What is the Significance of Shiva Jagarana on Maha Shivaratri?

Lord Shiva in Meditation

by Jayaram V

Some festivals are meant for celebration, some are meant for practicing austerities, and in some, we combine both. Maha Shivaratri falls under the third category. On that day, devotees celebrate the origin of Shivalingam, observe the whole day fast, and keep an all-night vigil or jagaran. Lord Shiva is one of the most ancient gods of Hinduism, if not the oldest. He is venerated in Shaivism as the highest Supreme Brahman. He is also extolled as Brahman in the Kena and Svetasvatara Upanishads. The practice of observing fast on Maha Shivaratri is as old as Shaivism.

Jagarana (jāgaraṇa) or jagaran is not unique to Shaivism. It is practiced in Hinduism on auspicious occasions to venerate Hindu deities, especially Lord Shiva, Durga, and Lord Krishna. On the day of Maha Shivaratri, Lord Shiva’s devotees fast (upavasam) and do not sleep for the whole day and night. They break the fast after midnight or in the early morning. During this time, they engage in various devotional activities such as ritual worshiping, singing, dancing, and reminiscing stories of Shiva’s opulence from the Puranas. Many also visit temples and participate in a special ceremony called Lingodbhavam to mark the emergence of Shivalingam as an infinite pillar of light without a beginning or an end, which established Shiva as none other than Brahman. The practice is associated with the belief that anyone who fasts on that auspicious day and remains awake all night will attain the heavenly world of Kailasa, even if one has committed the worst sins. This is an ancient Shaiva tradition practiced for centuries and continues even now.

What is the significance of jagaran? Why do devotees fast and remain awake on that day? The answer is simple. Lord Shiva is an ascetic god. Fasting and controlling sleep are austerities or ascetic practices. Therefore, they are the best practices to impress him and earn his grace. Secondly, Lord Shiva is also the Lord of tamas, one of the triple gunas of Prakriti, which is responsible for desire-ridden actions and the impurities of egoism and delusion. It is the most impure guna that induces lethargy, inertia, sleepiness, laziness, and evil passions such as anger, lust, envy, pride, and fear. Tamasic people are also stubborn, narrow-minded, and difficult to persuade. They are also prone to consume intoxicating materials such as alcohol and drugs. Because tamas clouds the consciousness and prevents people from discerning truths, tamasic people remain under the full control of Maya or the lower shaktis of Shiva.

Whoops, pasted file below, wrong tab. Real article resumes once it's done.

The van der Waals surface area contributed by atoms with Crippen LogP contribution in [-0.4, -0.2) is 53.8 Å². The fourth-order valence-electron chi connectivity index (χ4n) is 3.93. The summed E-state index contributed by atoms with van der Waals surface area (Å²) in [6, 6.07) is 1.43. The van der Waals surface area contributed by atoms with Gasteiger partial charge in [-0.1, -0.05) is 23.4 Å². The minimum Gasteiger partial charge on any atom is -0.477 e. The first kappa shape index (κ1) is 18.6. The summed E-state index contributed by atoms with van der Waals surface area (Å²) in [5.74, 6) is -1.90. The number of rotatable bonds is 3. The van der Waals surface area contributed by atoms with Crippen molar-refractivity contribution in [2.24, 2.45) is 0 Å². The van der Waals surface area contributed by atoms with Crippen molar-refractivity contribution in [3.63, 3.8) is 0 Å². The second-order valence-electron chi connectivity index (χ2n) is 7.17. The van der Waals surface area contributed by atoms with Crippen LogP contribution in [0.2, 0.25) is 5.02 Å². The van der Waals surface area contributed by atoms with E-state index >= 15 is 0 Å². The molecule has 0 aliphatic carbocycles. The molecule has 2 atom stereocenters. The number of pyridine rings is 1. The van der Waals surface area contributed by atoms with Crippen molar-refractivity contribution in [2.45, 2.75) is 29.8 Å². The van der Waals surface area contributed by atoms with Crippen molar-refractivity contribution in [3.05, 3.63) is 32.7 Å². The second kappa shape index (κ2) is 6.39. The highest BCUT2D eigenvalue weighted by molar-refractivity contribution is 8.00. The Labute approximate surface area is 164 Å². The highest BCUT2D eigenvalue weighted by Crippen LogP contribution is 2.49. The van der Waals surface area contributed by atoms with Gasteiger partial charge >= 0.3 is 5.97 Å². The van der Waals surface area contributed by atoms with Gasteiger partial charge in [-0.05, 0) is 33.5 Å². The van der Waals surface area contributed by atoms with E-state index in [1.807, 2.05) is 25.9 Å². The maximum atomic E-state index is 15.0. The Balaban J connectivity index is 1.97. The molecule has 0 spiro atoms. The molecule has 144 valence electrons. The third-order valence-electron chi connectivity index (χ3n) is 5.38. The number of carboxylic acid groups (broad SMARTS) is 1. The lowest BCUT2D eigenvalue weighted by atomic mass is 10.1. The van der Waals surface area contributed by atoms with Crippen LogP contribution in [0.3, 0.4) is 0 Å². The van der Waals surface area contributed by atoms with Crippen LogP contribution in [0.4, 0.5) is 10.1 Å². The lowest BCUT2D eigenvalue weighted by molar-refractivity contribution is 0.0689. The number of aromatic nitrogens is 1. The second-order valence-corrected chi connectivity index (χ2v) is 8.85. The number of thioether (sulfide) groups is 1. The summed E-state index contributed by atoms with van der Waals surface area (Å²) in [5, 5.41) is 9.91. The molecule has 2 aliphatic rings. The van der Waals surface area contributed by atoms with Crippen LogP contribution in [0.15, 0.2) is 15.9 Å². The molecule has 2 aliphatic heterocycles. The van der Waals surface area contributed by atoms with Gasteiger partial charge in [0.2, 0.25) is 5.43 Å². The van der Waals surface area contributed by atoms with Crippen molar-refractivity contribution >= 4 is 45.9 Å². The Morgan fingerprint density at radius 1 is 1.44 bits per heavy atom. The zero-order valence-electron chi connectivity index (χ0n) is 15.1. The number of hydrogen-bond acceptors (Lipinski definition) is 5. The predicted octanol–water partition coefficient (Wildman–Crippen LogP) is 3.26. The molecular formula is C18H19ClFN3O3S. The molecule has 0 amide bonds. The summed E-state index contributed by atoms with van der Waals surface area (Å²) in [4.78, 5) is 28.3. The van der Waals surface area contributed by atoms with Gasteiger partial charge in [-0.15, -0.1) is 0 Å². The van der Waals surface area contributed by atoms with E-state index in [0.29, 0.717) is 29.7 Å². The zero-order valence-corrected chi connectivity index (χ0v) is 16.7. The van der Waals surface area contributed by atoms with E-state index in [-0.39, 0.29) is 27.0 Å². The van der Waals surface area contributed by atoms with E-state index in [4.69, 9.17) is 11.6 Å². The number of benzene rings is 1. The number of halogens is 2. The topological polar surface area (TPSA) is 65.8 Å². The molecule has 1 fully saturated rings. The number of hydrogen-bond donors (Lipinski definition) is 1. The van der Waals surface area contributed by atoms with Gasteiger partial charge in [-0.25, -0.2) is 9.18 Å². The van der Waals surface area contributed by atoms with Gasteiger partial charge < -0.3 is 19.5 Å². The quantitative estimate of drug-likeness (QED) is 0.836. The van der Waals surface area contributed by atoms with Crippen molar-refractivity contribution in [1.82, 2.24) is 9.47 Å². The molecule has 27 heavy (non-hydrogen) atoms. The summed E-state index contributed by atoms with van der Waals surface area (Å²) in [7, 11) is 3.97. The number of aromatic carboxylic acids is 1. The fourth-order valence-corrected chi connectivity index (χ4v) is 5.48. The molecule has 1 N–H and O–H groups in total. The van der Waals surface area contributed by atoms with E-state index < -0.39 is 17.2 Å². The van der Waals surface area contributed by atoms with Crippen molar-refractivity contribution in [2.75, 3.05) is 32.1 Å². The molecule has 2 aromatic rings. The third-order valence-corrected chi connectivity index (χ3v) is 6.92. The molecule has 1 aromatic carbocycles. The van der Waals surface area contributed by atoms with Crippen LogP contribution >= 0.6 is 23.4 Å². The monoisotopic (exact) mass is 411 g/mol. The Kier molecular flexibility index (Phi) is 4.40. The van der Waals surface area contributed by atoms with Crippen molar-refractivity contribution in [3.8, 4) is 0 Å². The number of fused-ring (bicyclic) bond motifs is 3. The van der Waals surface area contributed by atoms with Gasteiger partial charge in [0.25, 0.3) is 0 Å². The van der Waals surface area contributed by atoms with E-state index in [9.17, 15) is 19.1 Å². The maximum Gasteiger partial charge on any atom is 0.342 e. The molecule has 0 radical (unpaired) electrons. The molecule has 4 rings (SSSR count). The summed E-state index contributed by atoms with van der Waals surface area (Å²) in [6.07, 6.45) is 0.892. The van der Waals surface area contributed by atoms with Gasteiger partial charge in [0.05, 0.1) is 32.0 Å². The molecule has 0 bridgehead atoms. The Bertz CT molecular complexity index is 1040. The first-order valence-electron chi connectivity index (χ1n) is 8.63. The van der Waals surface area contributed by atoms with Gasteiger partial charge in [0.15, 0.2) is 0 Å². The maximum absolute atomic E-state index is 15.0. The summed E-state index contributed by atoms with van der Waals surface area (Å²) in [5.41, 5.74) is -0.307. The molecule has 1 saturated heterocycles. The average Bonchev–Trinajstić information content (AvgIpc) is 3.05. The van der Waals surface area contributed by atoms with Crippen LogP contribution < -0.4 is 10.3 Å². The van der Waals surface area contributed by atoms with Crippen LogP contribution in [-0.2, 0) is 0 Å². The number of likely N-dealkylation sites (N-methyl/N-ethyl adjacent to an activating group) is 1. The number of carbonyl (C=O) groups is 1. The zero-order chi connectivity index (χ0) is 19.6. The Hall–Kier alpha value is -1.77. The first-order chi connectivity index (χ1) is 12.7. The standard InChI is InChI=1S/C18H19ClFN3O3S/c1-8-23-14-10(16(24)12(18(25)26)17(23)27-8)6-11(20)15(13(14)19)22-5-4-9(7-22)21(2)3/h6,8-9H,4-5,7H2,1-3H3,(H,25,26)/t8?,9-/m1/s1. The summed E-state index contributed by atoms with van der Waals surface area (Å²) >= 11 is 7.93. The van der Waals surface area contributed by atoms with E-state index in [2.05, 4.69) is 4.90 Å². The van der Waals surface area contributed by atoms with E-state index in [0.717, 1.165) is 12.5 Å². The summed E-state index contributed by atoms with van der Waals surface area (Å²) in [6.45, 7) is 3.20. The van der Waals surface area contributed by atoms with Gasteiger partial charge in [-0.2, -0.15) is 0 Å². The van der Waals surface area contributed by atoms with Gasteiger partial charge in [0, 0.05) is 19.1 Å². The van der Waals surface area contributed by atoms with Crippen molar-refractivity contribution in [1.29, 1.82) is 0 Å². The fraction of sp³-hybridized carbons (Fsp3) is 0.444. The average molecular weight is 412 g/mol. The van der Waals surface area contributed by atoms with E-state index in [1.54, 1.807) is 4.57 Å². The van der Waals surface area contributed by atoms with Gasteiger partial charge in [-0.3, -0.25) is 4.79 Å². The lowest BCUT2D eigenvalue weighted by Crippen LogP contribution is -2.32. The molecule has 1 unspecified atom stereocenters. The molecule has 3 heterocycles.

The influence of tamas can be overcome by worshipping Lord Shiva and earning his grace. Hence, there is no better opportunity than worshipping him with exclusive devotion on the day of Maha Shivaratri, practicing self-control with austerities such as observing cleanliness, fasting, and remaining awake. Thus, the purpose of jagaran is to gain control over the mind and body and not let tamas influence them and induce inertia or sleepiness or induce evil passions such as lust and anger.  Truly, no one can attain liberation by just remaining awake for one day in a year or a few days in a year.

It must be considered the starting point of the spiritual journey that leads the devotees to the doors of Kailasha, the transcendental state of Shiva’s pure consciousness, by attaining which they are permanently free from rebirth and suffering. The goal of a Shiva yogi is to become like Shiva, attaining his pure consciousness of Shiva consciousness. It has to be achieved through the four stages of attaining ananya bhakti (exclusive devotion), mantra siddhi (realization of the mantra), bhuta siddhi (control over the body), and kriya siddhi (control over actions). They can be attained by the regular practice of hearing about the opulence of Shiva (sravanam), remembering Shiva or Shiva mantras (mananam), and contemplating upon him to establish the mind in him (nidhidhyasana). The grace of the guru or Shiva also helps in attaining oneness (kaivalyam) or Shiva consciousness.

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